B
  1. On machine B, change directory to <WAS_ROOT>/bin
  2. Run the following command:
    GenPluginCfg.sh -cell.name <cellname> -node.name <nodename> -output.file.name <path to generated plug-in file> **
C
  1. On machine C, change directory to <WAS_ND_ROOT>/bin
  2. Run the following command:
    GenPluginCfg.sh -cell.name <cellname> -output.file.name <path to generated plug-in file> ** ***
** The path of the plug-in file must in each case match the path configured in the Web server configuration file (httpd.conf in IBM HTTP Server) during the WebSphere Application Server base installation. Default is: <WAS_ROOT>/config/cells/plugin-cfg.xml
Note: For further details on using GenPluginCfg, see Appendix of SG24-6195 WebSphere Version 5.0: System Management and Configuration.


Scenario 2
In this scenario we have the following Network Deployment topology:
  • Three physical machines (A, B and C), each with a single install of WebSphere Application server base in the <WAS_ROOT> directory.
  • In addition to base, Network Deployment is installed on machine C in the <WAS_ND-ROOT> directory.
  • All three base installs are nodes of the cell controlled by the deployment manager on machine C.
  • Each node has one or more application servers that are members of a single cluster.
  • A separate machine (D) has a Web server and Web server plug-in installed.
  • The plug-in is configured to pass requests to all application servers (and deployment manager) on all machines.
  • The plug-in is configured to load balance requests between the application servers that are members of the cluster.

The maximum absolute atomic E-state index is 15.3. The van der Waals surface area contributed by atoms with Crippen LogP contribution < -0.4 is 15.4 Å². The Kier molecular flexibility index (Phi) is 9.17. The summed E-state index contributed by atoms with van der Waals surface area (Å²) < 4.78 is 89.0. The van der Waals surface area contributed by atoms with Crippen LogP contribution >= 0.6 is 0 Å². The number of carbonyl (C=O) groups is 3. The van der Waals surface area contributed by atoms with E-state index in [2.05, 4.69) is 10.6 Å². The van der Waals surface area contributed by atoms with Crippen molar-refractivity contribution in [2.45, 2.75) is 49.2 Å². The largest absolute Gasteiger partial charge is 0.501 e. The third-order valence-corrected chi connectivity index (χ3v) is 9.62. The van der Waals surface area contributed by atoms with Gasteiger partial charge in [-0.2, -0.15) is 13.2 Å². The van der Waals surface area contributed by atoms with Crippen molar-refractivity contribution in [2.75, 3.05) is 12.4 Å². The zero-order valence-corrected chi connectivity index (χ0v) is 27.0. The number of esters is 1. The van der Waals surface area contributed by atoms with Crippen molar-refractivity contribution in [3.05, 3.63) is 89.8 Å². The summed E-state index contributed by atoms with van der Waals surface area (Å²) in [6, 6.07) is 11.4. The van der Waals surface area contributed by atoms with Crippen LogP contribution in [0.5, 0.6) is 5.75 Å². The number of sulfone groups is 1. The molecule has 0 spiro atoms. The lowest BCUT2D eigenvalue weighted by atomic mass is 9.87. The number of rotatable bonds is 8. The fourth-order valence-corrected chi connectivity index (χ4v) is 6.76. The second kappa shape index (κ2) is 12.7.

Scenario 2 - Three application server installations with clustered servers and one Web server serving the cluster.
Recommended Approach
The recommended approach for this topology is to generate the Web server plug-in configuration file on the deployment manager, using either the administrative console, or the GenPluginCfg command-line tool. The key points of this approach are:
  • The cell-level configuration file is generated on machine C using the deployment manager installation's GenPluginCfg.
  • The generated configuration file (plugin-cfg.xml) is copied to the Web server machine (D). The destination location is the path configured in the Web server configuration file (httpd.conf in IHS). Default is: <WAS_ROOT>/config/cells/plugin-cfg.xml
  • Since GenPluginCfg is run from the deployment manager installation, the paths contained in the generated file will need to be edited to reflect the plug-in installation on the Web server machine.
MachinePlug-in generation method
ANo action required.
BNo action required.
C
  1. On machine C, change directory to <WAS_ND_ROOT>/bin
  2. Run the following command: GenPluginCfg.sh -cell.name <cellname> -output.file.name <path to generated plug-in file>
  3. Copy the generated plugin-cfg.xml to required location on Web server machine.
D
  1. Edit plugin-cfg.xml so that paths contained in the file reflect the local machine's plug-in installation.
** The path of the plug-in file must in each case match the path configured in the Web server configuration file (httpd.conf in IBM HTTP Server) during the WebSphere Application Server base installation. Default is: <WAS_ROOT>/config/cells/plugin-cfg.xml

Scenario 3

In this scenario we have the following Network Deployment topology:
  • Three physical machines (A, B and C), each with a single install of WebSphere Application server base in the <WAS_ROOT> directory.